The war analogy is not a stretch for parts of Mexico. Soldiers, more than 40,000 of them, are confronting heavily armed paramilitary groups on city streets. The military-grade weapons being used, antitank rockets and armor-piercing munitions, for example, are the same ones found on the battlefields of Iraq and Afghanistan.
Are these being bought at gun shows in the U.S.? Unlikely.
Bill Conroy at NarcoNews has done excellent reporting on the drug war and gets to the bottom of this in Legal U.S. Arms Exports May Be Source of Narco Syndicates' Rising Firepower
The Obama administration is now sending hundreds of additional federal agents to the border in an effort to interdict this illegal arms smuggling to reassure an agitated middle-America that Uncle Sam will get these bad guys. The cascade of headlines from mainstream media outlets printing drug-war pornography assures us in paragraphs inserted between the titillation that the ATF's Operation Gunrunner and other similar get-tough on gun-seller programs will save America from the banditos of Mexico.
But in reality, while the main weapons are getting to the cartels from the U.S., they're not being smuggled into Mexico, and so no interdiction efforts will help.
The deadliest of the weapons now in the hands of criminal groups in Mexico, particularly along the U.S. border, by any reasonable standard of an analysis of the facts, appear to be getting into that nation through perfectly legal private-sector arms exports, measured in the billions of dollars, and sanctioned by our own State Department. These deadly trade commodities -- grenade launchers, explosives and "assault" weapons --are then, in quantities that can fill warehouses, being corruptly transferred to drug trafficking organizations via their reach into the Mexican military and law enforcement agencies, the evidence indicates.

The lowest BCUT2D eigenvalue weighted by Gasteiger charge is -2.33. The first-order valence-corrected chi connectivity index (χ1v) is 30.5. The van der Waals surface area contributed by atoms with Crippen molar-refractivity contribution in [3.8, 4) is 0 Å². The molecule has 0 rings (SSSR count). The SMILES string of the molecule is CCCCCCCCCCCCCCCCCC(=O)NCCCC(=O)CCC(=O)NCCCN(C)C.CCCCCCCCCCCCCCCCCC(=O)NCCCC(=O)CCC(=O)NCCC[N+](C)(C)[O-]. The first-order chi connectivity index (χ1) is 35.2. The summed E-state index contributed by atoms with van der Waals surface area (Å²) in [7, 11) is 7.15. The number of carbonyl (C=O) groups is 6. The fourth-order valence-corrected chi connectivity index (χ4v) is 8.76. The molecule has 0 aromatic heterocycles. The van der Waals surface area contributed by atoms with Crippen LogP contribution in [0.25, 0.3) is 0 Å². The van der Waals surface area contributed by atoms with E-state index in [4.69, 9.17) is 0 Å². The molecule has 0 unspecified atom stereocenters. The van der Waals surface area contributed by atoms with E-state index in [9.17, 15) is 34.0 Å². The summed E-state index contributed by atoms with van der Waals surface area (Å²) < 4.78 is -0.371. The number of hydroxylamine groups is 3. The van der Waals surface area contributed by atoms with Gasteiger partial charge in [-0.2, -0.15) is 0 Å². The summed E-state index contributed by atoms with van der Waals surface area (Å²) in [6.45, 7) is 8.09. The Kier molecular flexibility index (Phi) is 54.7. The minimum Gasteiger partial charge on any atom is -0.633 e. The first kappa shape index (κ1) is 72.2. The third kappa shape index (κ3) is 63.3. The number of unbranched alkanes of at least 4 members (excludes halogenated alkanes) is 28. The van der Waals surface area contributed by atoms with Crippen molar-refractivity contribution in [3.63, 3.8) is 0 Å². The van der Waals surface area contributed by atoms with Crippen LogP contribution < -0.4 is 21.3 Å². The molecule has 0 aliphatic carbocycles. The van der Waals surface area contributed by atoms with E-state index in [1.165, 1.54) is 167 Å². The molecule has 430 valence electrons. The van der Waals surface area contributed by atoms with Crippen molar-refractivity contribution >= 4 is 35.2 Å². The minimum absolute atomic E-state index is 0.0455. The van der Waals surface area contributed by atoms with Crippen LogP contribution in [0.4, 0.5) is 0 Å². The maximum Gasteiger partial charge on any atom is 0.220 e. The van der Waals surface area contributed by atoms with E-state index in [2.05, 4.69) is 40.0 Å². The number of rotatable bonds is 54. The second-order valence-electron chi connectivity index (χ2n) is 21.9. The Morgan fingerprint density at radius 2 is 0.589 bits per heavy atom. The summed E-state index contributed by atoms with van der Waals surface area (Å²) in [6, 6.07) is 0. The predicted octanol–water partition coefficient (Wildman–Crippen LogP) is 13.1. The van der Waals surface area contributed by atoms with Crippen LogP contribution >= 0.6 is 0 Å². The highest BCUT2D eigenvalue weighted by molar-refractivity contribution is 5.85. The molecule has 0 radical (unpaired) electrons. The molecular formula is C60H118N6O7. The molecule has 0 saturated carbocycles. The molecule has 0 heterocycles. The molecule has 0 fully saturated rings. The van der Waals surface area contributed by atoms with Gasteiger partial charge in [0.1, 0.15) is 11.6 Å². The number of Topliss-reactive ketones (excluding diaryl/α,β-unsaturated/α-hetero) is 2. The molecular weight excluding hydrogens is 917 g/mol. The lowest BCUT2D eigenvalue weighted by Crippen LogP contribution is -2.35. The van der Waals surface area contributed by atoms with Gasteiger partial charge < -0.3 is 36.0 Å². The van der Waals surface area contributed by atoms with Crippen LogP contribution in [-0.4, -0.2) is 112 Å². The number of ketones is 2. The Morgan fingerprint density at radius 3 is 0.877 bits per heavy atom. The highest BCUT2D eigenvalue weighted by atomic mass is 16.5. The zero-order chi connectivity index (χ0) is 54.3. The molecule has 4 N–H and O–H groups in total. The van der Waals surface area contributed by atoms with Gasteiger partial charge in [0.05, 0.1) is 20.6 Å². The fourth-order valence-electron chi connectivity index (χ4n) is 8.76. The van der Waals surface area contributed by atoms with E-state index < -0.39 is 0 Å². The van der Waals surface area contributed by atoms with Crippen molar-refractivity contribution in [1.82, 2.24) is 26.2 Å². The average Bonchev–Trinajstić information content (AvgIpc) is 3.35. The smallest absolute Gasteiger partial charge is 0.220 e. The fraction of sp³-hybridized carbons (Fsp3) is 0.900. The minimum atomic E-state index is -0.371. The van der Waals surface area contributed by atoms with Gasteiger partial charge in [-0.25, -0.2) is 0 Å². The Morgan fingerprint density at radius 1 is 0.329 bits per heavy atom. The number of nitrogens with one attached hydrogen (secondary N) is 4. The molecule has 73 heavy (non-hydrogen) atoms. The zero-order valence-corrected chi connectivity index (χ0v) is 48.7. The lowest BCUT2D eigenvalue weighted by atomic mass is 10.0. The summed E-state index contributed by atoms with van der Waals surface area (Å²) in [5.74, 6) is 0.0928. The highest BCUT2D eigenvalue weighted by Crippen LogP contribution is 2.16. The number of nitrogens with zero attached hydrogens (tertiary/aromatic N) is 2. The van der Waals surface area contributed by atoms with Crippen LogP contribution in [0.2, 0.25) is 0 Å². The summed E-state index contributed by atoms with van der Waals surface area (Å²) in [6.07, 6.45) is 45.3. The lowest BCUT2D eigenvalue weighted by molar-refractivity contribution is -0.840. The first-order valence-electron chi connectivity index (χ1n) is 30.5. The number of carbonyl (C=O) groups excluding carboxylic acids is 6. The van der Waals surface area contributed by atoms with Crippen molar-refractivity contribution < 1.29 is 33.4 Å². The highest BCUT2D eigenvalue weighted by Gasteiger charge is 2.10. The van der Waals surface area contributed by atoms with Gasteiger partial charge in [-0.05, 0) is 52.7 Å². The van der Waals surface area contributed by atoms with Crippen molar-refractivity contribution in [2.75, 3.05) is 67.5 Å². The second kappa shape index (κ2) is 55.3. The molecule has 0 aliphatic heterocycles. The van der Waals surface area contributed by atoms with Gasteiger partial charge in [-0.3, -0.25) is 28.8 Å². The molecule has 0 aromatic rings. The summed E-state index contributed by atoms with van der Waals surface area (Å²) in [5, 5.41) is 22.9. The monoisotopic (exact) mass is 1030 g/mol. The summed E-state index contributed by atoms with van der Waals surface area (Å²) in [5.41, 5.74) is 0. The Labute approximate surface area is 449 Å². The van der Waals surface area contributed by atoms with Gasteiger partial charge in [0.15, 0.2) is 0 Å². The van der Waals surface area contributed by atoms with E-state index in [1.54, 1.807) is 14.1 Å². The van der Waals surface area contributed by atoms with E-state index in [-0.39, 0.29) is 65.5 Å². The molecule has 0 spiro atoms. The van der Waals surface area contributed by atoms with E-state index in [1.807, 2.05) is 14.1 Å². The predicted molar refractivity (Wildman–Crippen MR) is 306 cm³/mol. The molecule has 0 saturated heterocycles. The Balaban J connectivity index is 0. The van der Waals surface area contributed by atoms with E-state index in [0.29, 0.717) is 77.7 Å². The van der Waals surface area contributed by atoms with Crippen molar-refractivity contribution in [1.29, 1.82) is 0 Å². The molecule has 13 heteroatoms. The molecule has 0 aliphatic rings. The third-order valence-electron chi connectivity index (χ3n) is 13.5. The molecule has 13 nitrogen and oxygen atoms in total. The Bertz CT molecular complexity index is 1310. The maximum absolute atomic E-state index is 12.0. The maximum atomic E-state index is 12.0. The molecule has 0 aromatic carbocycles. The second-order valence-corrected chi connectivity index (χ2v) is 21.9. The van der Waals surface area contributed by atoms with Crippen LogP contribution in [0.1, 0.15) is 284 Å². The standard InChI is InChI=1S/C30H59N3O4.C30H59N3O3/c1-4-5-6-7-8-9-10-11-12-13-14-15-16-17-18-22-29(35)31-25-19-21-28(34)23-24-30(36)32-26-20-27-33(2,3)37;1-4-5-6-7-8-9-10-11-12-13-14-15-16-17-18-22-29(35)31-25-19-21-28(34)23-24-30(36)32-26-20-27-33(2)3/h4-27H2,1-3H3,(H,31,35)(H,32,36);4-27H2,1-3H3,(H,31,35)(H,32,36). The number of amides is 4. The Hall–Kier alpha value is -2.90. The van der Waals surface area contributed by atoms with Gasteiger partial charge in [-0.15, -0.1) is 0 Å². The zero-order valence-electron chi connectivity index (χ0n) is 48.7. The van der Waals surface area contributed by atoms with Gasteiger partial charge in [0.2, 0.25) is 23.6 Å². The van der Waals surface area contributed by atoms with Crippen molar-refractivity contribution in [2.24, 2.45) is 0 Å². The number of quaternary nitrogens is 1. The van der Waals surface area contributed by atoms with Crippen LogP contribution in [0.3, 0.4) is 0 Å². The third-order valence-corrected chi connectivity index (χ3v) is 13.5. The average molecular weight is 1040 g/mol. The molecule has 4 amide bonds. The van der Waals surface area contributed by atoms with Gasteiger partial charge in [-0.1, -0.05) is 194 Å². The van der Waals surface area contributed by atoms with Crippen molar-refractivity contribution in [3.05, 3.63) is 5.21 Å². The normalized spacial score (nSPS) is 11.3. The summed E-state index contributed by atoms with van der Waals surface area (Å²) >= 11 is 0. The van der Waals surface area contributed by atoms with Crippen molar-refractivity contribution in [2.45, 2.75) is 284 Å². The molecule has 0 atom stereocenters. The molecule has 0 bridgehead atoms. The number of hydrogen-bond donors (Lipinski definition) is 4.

That's right, the ultimate source of the guns used by the cartels in Mexico? The U.S. government.
And remember the word about serial numbers?
Conroy follows the trail of the shipments of legal guns to Mexico, noting that while these weapons could be traced...
But that assumes the Mexican government, and our own government, really want to trace those weapons. A November 2008 report in the San Antonio Express News, which includes details of the major weapons seizure in Reynosa, Mexico, that same month involving the Zetas, reveals the following:Another example of coordination problems occurred this month. Mexican authorities in Reynosa across the border from McAllen, seized the country's single largest stash of cartel weapons -- nearly 300 assault rifles, shoulder-fired grenade launchers and a half million rounds of ammunition.[...] A former DEA agent, who also asked not to be named, says the shipment of military-grade weapons to the Mexican government under the DCS program, given the extent of corruption within that government, is essentially like "shipping weapons to a crime syndicate."
But weeks later, Mexican authorities still have not allowed the ATF access to serial numbers that would help them track down the buyers and traffickers on the U.S. side.
Add to that all the stuff mentioned in the LA Times article on smuggling across Mexico's southern border and on the coasts... As the Armed Schooleacher puts it,
This newest gambit is basically the same idea wrapped in a tortilla. It only sounds scary until you think it through; if you were a leader in a Mexican cartel with access to rifles, ammunition, grenades and RPG's from Mexican military arsenals, M16 rifles and ammunition from scavengers all over South America who have old American military exports to sell on the cheap, and a dozen other sources . . . would you be sending people to gun shows in Tucson and Albuqurque to find someone with a clean background check to buy a few semi-automatic rifles and then try to smuggle them south? When it fails, it'll end up the same way as The Terrorist CanardTM did--forgotten once it's no longer useful as a club to bea gun owners over the head.